1 nest of rice noodles* or egg noodles
1 lime, cut into quarters
150g chestnut mushrooms, sliced
1 large bulb pak choi, cut into strips
2 spring onions, chopped
Handful fresh coriander to serve


Method
1. In a large saucepan over a medium heat, add 1 tsp of sesame oil. Once warm, add the chopped garlic along with the grated ginger and cook for 2 minutes stirring continuously.
2. Add a dash of water along with the Thai curry paste and continue to cook for a further 2 minutes stirring continuously. Add the coconut milk and the peanut butter – the peanut butter will need little help to be incorporated so gently work it against the side of the saucepan using the back of your spoon until dissolved.
3. Add the vegetable stock, soy sauce, palm sugar and the juice of half a lime before mixing well and bringing to the boil. Once boiling, reduce and simmer for 5 minutes. Use this time to slice the mushrooms and the pak choi.
4. Add the mushrooms and the pak choi to the sauce and cook for a further few minutes before submerging the nest of noodles. Cook the noodles according to the packet instruction in the sauce (usually 3-5 minutes, depending on what noodles you’ve gone for).
5. Finally, spoon into bowls and serve topped with chopped spring onions, fresh coriander and lime wedges.

Peanut ramen
Peanut ramen

If you’ve had a go at making my peanut ramen or any of my other recipes, I’d love to hear about it @corrieheale corrie.heale@gmail.com


V– Vegetarian    Vn*– Vegan’s please substitute egg noodles for rice noodles    Df– Dairy free
* Some Thai green curry pastes contain crustaceans and fish. I use Blue Dragon which does not.



Winter ribollita

Winter ribollita
Winter ribollita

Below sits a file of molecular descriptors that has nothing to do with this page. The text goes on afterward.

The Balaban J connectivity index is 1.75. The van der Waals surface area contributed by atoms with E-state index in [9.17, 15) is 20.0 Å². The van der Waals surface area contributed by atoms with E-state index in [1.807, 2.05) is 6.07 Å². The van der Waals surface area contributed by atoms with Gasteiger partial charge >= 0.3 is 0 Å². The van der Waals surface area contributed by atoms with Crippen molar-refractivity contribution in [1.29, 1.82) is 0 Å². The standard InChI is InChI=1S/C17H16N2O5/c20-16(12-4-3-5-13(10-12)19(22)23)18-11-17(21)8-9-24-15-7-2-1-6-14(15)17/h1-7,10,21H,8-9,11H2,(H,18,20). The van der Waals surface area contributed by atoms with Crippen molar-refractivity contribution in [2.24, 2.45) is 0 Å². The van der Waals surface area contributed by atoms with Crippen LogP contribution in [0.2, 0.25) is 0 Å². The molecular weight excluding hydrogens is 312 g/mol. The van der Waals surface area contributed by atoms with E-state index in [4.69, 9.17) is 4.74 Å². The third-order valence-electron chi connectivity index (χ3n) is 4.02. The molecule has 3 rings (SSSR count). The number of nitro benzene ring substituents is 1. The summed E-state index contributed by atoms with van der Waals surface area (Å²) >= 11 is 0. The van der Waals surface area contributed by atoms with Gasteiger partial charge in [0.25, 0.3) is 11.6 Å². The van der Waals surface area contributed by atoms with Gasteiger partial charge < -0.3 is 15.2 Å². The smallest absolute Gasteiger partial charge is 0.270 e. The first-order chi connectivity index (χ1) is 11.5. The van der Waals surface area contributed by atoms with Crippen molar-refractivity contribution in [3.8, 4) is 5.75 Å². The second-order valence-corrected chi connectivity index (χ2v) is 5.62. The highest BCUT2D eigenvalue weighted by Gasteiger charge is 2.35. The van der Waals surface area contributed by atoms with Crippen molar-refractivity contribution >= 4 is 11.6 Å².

Winter ribollita

Because we can’t all survive on mince pies this December… Or can we?


Winter ribollita
Serves 4 / Hands on time 10 mins / Total time 1 hr / V Vn Gf Df
1 tsp olive oil
1 white onion, finely chopped
3 garlic cloves, sliced
2 celery sticks, chopped
1 parsnip, peeled and chopped
1 carrot, peeled and chopped
½ tsp salt
1 can plum tomatoes
1 can chickpeas, drained and rinsed
1 litre vegetable stock, I use 2 Knorr stock pots
Handful fresh parsley, chopped
100g cavalo Nero, roughly chopped
Extra virgin olive oil to serve


Method
1. In a large saucepan or pot with a lid, add 1 tsp of olive oil over a low to medium heat. Add the chopped onion, garlic, celery, parsnip, carrot and half a tsp of salt. Give it a good stir, cover with a lid and leave to soften for 30 minutes, stirring occasionally.
2. Add a can of plum tomatoes and break them up with a spoon. Add the drained and rinsed chickpeas and the vegetable stock before upping the heat and bringing to the boil. Turn down the heat and add the parsley and the cavalo nero. Simmer for 20 minutes.
3. Take off the heat, ladle into bowls and top with a good drizzle of extra virgin olive oil and serve with crusty bread and good crack of black pepper.

Winter ribollita
Winter ribollita

If you’ve had a go at making my Winter ribollita or any of my other recipes, I’d love to hear about it @corrieheale corrie.heale@gmail.com


V– Vegetarian    Vn– Vegan    Gf– Gluten free    Df– Dairy free
❄ Suitable for home freezing once cooled. Consume within 3 months.